hist-brewing: English Ales Malt re:Paul

bjm10 at cornell.edu bjm10 at cornell.edu
Sun Dec 21 18:17:01 PST 1997



That serves me right for composing mail so soon after having a new son born!

I meant to write, "Complete Housewife, and an 18th-century..." rather 
than "Complete Housewife, an 18th-century..."


Oh, the 18th-century manual is titled "The London and Country brewer".

The reason that I'm compiling notes on it is that it is not in reprint, 
so I figure I might as well publish a summary.

Does anybody out there have some solid information on what would 
constituted "pale", "amber", and "brown" malts in the 18th century?  One 
thing that was very interesting was the mashing method.  No sparging, of 
course--they used the English multiple-mashing system, but the author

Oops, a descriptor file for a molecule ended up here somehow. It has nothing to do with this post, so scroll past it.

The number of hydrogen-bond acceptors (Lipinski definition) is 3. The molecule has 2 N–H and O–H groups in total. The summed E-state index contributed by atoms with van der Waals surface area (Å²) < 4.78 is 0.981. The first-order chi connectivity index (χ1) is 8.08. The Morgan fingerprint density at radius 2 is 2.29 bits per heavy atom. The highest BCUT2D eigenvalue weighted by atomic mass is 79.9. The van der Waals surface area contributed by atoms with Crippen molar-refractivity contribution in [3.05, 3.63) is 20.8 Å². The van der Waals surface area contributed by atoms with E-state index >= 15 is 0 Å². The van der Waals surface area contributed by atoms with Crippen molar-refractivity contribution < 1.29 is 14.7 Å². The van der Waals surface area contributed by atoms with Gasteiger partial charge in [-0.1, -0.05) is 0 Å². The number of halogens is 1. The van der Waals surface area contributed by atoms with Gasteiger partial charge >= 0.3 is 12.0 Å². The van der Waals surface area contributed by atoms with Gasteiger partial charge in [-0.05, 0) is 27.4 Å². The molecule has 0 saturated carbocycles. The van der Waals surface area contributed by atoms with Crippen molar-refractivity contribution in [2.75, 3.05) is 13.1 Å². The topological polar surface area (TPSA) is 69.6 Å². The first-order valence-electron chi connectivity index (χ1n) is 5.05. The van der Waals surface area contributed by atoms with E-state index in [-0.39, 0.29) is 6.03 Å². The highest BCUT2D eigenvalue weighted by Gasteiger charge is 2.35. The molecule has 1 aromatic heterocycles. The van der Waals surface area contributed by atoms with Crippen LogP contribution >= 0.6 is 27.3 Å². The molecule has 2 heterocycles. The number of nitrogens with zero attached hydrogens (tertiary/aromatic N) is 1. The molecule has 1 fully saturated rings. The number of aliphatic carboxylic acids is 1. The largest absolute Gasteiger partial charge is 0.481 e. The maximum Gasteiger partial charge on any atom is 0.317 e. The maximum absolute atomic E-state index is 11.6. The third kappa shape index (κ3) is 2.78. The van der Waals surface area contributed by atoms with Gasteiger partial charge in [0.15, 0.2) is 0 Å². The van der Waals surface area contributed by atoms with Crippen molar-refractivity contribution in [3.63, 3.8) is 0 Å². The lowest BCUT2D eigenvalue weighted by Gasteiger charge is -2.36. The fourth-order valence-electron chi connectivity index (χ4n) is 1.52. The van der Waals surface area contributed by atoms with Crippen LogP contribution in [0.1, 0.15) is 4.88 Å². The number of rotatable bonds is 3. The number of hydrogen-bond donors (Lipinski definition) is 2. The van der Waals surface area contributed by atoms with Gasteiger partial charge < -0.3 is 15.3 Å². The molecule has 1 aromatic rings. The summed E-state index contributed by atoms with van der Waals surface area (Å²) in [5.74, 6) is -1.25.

advocated alternating hot and cold water for mashes, and to do *four* 
mashes of a single grist, combining the first two for "keeping ale" and 
the last two for "small beer".

By "hot" this author had the following method:

Cover water surface with malt (just barely) and bring to boil.  Allow to 
cool until the steam no longer obscured your reflection.  At this point, 
the water was at strike heat.

By "cold" the author meant well or stream temperature.

Anyway, I'm in the process of assembling recipes for ale and pale ale 
from these methods and his recipes.


Oh, one other thing:  The guy was an *incredible* hops-use purist.  He 
was of the opinion that boiling hops for more than 30 minutes was 
detrimental to the final product.  He advocated using more hops, but 
several additions and removals.  I may very well do a parallel brewing to 
test the flavor results.

Oh, and English brewers in the 18th century dry-hopped with alacrity, at 
least if this book is anything to go by.


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